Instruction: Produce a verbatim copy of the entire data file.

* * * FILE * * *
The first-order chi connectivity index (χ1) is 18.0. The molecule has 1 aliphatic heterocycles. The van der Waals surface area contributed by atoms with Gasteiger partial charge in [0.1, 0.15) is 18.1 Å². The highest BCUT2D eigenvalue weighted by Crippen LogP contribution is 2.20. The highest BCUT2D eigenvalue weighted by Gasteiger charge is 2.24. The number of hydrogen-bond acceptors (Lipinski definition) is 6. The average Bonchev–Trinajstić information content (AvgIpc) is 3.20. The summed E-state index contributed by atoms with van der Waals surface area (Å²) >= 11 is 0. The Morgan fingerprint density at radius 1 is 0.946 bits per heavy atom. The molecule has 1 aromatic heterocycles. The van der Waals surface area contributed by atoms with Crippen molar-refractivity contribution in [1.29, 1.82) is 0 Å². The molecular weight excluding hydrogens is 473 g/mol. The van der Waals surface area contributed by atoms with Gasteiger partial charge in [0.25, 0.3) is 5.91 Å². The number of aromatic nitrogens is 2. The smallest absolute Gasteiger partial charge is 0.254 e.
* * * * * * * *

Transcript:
The first-order chi connectivity index (χ1) is 18.0. The molecule has 1 aliphatic heterocycles. The van der Waals surface area contributed by atoms with Gasteiger partial charge in [0.1, 0.15) is 18.1 Å². The highest BCUT2D eigenvalue weighted by Crippen LogP contribution is 2.20. The highest BCUT2D eigenvalue weighted by Gasteiger charge is 2.24. The number of hydrogen-bond acceptors (Lipinski definition) is 6. The average Bonchev–Trinajstić information content (AvgIpc) is 3.20. The summed E-state index contributed by atoms with van der Waals surface area (Å²) >= 11 is 0. The Morgan fingerprint density at radius 1 is 0.946 bits per heavy atom. The molecule has 1 aromatic heterocycles. The van der Waals surface area contributed by atoms with Crippen molar-refractivity contribution in [1.29, 1.82) is 0 Å². The molecular weight excluding hydrogens is 473 g/mol. The van der Waals surface area contributed by atoms with Gasteiger partial charge in [0.25, 0.3) is 5.91 Å². The number of aromatic nitrogens is 2. The smallest absolute Gasteiger partial charge is 0.254 e.